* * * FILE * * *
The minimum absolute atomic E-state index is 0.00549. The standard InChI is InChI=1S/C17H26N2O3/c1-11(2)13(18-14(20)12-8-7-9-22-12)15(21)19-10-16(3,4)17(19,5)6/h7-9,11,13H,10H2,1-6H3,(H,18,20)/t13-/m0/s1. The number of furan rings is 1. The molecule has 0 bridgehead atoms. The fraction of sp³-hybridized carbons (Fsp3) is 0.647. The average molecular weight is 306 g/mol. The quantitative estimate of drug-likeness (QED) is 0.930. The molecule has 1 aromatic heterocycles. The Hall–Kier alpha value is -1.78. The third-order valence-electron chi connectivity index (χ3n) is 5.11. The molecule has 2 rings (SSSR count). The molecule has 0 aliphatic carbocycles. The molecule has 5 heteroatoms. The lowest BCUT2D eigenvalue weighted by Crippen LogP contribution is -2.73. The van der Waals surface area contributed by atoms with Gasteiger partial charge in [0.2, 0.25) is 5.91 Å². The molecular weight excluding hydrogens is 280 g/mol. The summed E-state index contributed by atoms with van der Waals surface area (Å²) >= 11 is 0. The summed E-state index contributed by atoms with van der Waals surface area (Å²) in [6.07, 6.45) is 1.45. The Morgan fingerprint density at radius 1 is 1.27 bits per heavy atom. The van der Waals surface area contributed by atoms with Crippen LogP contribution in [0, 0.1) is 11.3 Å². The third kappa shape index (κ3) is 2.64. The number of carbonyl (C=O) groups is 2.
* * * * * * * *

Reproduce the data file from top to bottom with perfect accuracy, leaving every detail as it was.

The minimum absolute atomic E-state index is 0.00549. The standard InChI is InChI=1S/C17H26N2O3/c1-11(2)13(18-14(20)12-8-7-9-22-12)15(21)19-10-16(3,4)17(19,5)6/h7-9,11,13H,10H2,1-6H3,(H,18,20)/t13-/m0/s1. The number of furan rings is 1. The molecule has 0 bridgehead atoms. The fraction of sp³-hybridized carbons (Fsp3) is 0.647. The average molecular weight is 306 g/mol. The quantitative estimate of drug-likeness (QED) is 0.930. The molecule has 1 aromatic heterocycles. The Hall–Kier alpha value is -1.78. The third-order valence-electron chi connectivity index (χ3n) is 5.11. The molecule has 2 rings (SSSR count). The molecule has 0 aliphatic carbocycles. The molecule has 5 heteroatoms. The lowest BCUT2D eigenvalue weighted by Crippen LogP contribution is -2.73. The van der Waals surface area contributed by atoms with Gasteiger partial charge in [0.2, 0.25) is 5.91 Å². The molecular weight excluding hydrogens is 280 g/mol. The summed E-state index contributed by atoms with van der Waals surface area (Å²) >= 11 is 0. The summed E-state index contributed by atoms with van der Waals surface area (Å²) in [6.07, 6.45) is 1.45. The Morgan fingerprint density at radius 1 is 1.27 bits per heavy atom. The van der Waals surface area contributed by atoms with Crippen LogP contribution in [0, 0.1) is 11.3 Å². The third kappa shape index (κ3) is 2.64. The number of carbonyl (C=O) groups is 2.